Watch a video about the paper, sponsored by the New America foundation, below:

Richard Thaler’s portfolio advice

October 2, 2008

“I have not looked at any of my holdings and don’t intend to. I don’t want to be tempted to jump because I think I’d be more likely to jump in the wrong direction than the right one. My advice has always been to choose a sensible diversified portfolio and stop reading the financial pages. I recommend the sports section.”

In Business Week.

A reader proposes a net worth monitor to help keep humans out of debt

July 25, 2008

Do comprehensive pictures of your finance help keep you out of debt? Guest blogger Julia Thomson thinks so. Online brokerage accounts often offer up-to-the-minute portfolio values, but Thomson has a much more comprehensive idea in mind, one involving all of someone’s assets and liabilities. Thomson is a former financial adviser, recently retired, who lives in Arizona with her husband, Gerald — “an Econ in the flesh,” she says.

Click here to read Thomson’s post.

Finance professors and financial literacy

April 8, 2008

Jay Ritter, the Cordell Professor of Finance at the University of Florida, sends some thoughts along in response to a piece about financial literary in this week’s Economist that features Nudge. Even professors of finance need a nudge sometimes!

1) I remember in 1990 or so telling a fellow finance professor that I didn’t really know how to do the lease vs. buy decision for an auto purchase. (Once I started teaching leasing, I figured this out.) He admitted that he didn’t know either.

2) And I remember how my first wife, with an MBA from Michigan, didn’t understand the basics of how to minimize interest payments on credit cards (pay off one in its entirety each month, and charge current purchases to that card, so that we didn’t have to pay interest immediately on each new purchase).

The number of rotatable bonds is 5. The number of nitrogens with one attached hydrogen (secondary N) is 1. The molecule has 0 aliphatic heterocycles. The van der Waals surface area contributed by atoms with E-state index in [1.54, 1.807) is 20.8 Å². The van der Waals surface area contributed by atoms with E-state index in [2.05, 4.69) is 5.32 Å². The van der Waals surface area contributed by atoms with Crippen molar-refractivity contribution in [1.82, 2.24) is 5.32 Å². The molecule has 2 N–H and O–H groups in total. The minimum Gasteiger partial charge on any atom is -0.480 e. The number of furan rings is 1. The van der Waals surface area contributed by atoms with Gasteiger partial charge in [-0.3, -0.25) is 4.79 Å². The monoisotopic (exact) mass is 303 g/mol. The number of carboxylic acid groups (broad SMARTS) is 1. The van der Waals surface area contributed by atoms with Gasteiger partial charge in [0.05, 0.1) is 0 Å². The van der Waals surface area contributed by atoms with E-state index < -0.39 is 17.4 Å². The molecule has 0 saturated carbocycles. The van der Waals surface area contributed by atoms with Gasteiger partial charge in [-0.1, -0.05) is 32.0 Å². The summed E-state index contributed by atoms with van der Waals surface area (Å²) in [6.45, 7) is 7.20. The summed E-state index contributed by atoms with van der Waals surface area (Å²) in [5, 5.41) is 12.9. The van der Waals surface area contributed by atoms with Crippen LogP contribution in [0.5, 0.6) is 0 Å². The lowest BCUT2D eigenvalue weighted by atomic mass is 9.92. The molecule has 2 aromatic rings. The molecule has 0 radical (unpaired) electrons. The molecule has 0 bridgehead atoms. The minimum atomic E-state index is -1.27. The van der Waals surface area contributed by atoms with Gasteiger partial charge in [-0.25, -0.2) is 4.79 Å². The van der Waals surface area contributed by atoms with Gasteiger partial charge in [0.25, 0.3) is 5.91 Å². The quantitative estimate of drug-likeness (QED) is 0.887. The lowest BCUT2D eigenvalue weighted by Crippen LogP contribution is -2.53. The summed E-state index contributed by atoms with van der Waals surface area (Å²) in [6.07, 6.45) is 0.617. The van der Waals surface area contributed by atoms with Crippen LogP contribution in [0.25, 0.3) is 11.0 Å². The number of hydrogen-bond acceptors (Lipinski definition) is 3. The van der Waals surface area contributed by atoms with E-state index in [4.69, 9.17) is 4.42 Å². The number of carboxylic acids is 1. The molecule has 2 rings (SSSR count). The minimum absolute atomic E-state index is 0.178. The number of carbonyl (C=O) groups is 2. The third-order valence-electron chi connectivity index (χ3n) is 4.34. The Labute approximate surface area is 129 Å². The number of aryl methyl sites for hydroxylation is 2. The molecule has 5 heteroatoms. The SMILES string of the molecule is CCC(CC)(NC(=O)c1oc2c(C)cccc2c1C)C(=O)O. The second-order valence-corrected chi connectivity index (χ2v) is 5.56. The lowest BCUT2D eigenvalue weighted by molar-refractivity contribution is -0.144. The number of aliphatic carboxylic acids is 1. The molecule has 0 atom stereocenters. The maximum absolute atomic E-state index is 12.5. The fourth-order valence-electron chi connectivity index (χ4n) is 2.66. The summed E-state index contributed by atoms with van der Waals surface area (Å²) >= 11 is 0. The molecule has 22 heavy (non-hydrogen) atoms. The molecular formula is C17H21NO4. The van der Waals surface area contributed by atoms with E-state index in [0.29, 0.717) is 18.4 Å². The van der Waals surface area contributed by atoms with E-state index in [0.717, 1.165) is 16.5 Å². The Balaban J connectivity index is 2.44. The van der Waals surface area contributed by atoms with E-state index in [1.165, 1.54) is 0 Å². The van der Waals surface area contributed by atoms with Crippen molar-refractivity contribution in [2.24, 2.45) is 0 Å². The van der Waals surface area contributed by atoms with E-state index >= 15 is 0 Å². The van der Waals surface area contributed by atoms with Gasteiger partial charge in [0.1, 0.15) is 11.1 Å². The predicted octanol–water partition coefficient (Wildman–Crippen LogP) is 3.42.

3) Last October I advised my brother, a successful small businessman, on taking out a mortgage. He didn’t realize that the implicit interest rate that he would be paying was over 33 percent per year on the monthly cash payment saving if he took out an interest-only mortgage. I was able to figure this out quickly, but I knew it had to be a high number because of the adverse selection problem that exists with the consumers who are taking out interest-only mortgages. His mortgage broker probably couldn’t have figured this out, even if she had the correct incentives to do so.

Default rule for a 401(k) plan fund?

April 6, 2008

We have long advocated automatic enrollments in 401(k) plans as a way to help people save more for retirement. We (along with others) have produced research showing how poorly most people make investment decisions, either by naively diversifying, by chasing past performance, or by loading up on company stock.

As more companies adopt automatic 401(k) enrollment thanks to new congressional law, individual investment decisions (and biases) will become even more important. In today’s New York Times, benefits consultant Ted Benna says teaching people personal finance has been a tougher challenge than many financial advisers originally thought. “When 401(k)’s started, he said, ‘we thought we could educate most people to manage their retirement accounts.’ But as it has turned out, most people prefer a ‘set it and forget it approach,’ for which target-date funds are ideal.”

Target-date funds are ideal for younger investors and those without large retirement nest eggs. Rather than use a single form that requires individuals to choose individual mutual funds for their portfolio, should companies use two forms – a basic default form and an advanced form. After filling out basic demographic information, the basic form would ask one question: At what age, approximately, do you plan to retire? Individuals would be enrolled in the appropriate target-date fund based on their answers. More advanced investors could choose the form that allows the flexibility in picking funds.